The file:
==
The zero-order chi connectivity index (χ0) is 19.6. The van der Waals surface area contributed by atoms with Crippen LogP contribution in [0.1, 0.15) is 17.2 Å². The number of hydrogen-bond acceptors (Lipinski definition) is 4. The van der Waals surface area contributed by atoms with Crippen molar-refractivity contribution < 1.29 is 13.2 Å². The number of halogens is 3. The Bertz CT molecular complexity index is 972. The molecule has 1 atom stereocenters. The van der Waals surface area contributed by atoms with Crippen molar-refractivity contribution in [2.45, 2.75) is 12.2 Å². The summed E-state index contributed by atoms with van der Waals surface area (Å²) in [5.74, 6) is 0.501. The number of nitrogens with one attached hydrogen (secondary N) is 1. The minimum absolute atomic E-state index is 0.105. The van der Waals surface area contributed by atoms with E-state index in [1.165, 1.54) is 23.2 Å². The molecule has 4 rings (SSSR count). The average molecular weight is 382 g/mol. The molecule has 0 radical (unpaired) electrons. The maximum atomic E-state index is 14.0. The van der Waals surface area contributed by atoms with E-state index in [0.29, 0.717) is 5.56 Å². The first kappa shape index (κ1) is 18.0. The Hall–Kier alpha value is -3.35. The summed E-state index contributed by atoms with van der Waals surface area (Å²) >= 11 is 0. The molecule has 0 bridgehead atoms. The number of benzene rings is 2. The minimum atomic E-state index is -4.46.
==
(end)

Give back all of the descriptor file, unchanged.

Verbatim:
The zero-order chi connectivity index (χ0) is 19.6. The van der Waals surface area contributed by atoms with Crippen LogP contribution in [0.1, 0.15) is 17.2 Å². The number of hydrogen-bond acceptors (Lipinski definition) is 4. The van der Waals surface area contributed by atoms with Crippen molar-refractivity contribution < 1.29 is 13.2 Å². The number of halogens is 3. The Bertz CT molecular complexity index is 972. The molecule has 1 atom stereocenters. The van der Waals surface area contributed by atoms with Crippen molar-refractivity contribution in [2.45, 2.75) is 12.2 Å². The summed E-state index contributed by atoms with van der Waals surface area (Å²) in [5.74, 6) is 0.501. The number of nitrogens with one attached hydrogen (secondary N) is 1. The minimum absolute atomic E-state index is 0.105. The van der Waals surface area contributed by atoms with E-state index in [1.165, 1.54) is 23.2 Å². The molecule has 4 rings (SSSR count). The average molecular weight is 382 g/mol. The molecule has 0 radical (unpaired) electrons. The maximum atomic E-state index is 14.0. The van der Waals surface area contributed by atoms with E-state index in [0.29, 0.717) is 5.56 Å². The first kappa shape index (κ1) is 18.0. The Hall–Kier alpha value is -3.35. The summed E-state index contributed by atoms with van der Waals surface area (Å²) >= 11 is 0. The molecule has 0 bridgehead atoms. The number of benzene rings is 2. The minimum atomic E-state index is -4.46.